Facebook for Sports Marketing: Should Marketers Combine Them?

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Today we discuss why using Facebook for sports marketing is still a good idea.

Do you think using Facebook for sports marketing is a valid strategy? The Facebook doomsayers are definitely out in full force – Princeton’s Department of Mechanical and Aerospace Engineering predicts that the social network will lose 80% of its users by 2017. Facebook isn’t cool with teens anymore, as they’ve moved onto to image based platforms like SnapChat. Even if those numbers are exaggerated, there’s no doubt that something has changed. Many marketers on Facebook have noticed that their posts aren’t reaching as many people as they used it as the company continues to tweak its formulas (Derek Muller, the subject of the article in question, says his posts only reach 9% of his audience).

With those numbers in mind, should sports marketers still use Facebook? Here are some issues to consider:

Facebook is moving into the news sector

As this post on Slate says, Facebook is turning into a news feed. And not the type of “news feed” that people associate with the platform, but one featuring real news, in addition to (or a replacement of) photos of cats and status updates. This is Facebook’s attempt to become a global water cooler.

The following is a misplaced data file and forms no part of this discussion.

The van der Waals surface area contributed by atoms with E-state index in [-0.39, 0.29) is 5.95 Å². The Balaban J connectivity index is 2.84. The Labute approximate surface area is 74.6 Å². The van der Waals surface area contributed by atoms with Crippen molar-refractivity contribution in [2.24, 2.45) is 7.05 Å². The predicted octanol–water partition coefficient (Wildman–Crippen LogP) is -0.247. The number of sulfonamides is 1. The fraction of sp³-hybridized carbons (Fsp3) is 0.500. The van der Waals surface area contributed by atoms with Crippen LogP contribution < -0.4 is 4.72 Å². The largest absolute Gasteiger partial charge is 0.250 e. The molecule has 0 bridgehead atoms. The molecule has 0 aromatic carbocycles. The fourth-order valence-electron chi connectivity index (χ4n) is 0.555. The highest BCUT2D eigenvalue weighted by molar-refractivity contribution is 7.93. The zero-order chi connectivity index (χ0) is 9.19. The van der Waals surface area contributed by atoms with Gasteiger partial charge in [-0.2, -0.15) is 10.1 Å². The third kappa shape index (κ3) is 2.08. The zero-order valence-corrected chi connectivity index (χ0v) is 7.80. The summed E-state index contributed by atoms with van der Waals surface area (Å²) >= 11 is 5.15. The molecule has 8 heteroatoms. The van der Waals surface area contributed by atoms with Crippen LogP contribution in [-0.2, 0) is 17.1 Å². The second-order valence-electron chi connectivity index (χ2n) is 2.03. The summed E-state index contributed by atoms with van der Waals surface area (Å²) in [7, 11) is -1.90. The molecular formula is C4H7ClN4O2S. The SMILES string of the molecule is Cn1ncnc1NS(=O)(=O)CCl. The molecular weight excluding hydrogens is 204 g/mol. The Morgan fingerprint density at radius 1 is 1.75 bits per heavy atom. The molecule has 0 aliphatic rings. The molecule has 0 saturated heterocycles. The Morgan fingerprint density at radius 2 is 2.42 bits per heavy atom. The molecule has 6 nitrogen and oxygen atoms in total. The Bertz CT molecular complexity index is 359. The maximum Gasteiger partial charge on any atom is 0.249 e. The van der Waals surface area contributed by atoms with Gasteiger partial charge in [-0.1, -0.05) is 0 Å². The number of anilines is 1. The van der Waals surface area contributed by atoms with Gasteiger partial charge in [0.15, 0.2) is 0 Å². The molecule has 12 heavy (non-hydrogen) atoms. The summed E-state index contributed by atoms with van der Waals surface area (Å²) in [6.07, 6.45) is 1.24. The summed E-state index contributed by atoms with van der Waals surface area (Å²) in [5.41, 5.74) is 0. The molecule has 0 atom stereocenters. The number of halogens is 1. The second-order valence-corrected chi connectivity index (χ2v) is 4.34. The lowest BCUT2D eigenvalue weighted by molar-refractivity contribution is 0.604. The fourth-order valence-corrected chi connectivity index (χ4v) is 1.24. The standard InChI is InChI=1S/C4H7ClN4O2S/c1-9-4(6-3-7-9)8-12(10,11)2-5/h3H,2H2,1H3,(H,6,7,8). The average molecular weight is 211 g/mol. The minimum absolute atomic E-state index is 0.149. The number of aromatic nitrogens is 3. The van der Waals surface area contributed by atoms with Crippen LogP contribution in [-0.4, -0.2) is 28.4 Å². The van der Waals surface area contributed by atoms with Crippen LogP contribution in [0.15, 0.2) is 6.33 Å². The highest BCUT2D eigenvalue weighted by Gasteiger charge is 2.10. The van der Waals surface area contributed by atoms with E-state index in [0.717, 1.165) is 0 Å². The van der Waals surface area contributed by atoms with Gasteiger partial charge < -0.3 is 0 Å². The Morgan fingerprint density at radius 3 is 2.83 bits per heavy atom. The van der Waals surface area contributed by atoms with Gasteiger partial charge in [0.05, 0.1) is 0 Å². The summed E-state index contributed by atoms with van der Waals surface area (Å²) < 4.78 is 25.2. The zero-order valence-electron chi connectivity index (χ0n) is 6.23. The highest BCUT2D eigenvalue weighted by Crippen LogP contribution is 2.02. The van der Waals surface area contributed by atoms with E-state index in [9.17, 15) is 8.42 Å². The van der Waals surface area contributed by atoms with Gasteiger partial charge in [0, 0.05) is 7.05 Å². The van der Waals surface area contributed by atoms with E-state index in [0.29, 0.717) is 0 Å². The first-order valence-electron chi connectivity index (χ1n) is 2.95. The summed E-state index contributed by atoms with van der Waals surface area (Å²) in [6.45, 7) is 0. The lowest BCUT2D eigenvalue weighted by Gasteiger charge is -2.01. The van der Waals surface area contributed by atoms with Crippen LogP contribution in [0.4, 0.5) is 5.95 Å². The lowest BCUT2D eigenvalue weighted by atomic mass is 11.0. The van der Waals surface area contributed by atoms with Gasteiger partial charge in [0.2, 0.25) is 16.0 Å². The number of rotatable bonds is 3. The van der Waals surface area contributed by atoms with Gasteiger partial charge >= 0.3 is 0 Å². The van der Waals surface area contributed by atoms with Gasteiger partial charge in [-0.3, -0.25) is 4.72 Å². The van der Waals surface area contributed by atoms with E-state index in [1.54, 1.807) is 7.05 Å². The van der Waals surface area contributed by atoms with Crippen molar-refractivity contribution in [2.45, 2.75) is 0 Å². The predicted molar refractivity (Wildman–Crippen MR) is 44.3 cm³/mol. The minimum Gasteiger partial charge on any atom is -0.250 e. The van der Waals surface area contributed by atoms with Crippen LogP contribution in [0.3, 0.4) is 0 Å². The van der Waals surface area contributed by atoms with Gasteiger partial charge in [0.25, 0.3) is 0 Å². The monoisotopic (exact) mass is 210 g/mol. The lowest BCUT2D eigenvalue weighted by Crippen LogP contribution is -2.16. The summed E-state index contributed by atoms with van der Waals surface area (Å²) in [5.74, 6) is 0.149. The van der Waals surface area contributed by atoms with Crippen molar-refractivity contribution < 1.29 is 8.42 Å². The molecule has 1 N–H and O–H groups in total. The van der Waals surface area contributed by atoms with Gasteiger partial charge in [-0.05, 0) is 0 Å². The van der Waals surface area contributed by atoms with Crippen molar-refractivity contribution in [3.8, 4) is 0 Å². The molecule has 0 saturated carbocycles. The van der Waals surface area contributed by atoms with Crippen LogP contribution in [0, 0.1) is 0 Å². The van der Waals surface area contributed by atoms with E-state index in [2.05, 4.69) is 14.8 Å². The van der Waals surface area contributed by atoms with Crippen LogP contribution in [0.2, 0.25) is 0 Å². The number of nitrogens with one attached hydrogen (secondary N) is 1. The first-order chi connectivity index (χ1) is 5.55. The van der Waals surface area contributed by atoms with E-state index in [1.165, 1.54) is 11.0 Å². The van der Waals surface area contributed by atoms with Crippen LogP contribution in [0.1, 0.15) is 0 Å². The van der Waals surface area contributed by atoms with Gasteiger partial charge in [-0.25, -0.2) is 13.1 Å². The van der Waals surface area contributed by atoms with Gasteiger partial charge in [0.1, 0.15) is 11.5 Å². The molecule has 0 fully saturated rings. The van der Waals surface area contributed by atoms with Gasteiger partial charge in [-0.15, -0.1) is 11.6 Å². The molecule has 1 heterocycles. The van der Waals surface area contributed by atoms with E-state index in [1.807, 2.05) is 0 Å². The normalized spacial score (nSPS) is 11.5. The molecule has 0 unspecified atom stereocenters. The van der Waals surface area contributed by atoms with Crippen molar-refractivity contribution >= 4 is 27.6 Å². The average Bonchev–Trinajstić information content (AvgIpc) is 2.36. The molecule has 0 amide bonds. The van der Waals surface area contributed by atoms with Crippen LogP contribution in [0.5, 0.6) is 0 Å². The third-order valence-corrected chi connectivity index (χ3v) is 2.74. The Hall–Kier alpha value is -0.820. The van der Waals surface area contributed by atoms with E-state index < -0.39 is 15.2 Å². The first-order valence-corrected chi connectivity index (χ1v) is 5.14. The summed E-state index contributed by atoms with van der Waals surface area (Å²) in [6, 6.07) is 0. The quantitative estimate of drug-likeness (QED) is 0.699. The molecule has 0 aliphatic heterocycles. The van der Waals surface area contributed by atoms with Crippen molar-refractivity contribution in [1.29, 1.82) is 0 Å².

Facebook will tweak their formulas

The various predictions of Facebook’s doom don’t take into account the ingenuity and response from Facebook engineers. The company will continue to change their formulas to grow with the times. And as for teens leaving the platform, maybe the “new Facebook” with hashtags and an emphasis on news isn’t for teens, but to keep an older generation engaged.

Facebook has strong groups

One of Facebook’s biggest strengths is the Group page option. While traffic for normal site pages are down, the Group pages still remain a vibrant place for engagement. Anyone can post topics and anyone can comment. This is the closest thing to a water cooler Facebook has.

Take advantage of Facebook Graph Searches

Facebook Graph Searches are a way for people to search their network to discover local recommendations. Marketers can take advantage of this form of SEO through small tips, such as creating unique URLs for posts, and filling out business information as location plays a key role in search hits.

As with all social networks, the key term is engagement. If a community is engaged, the platform is secondary. But one must keep in mind the new rules, and shape content towards that. Facebook is constantly making changes, and marketers must adjust as well. If you or your company needs help creating content for Facebook, consider partnering with Nao Media.

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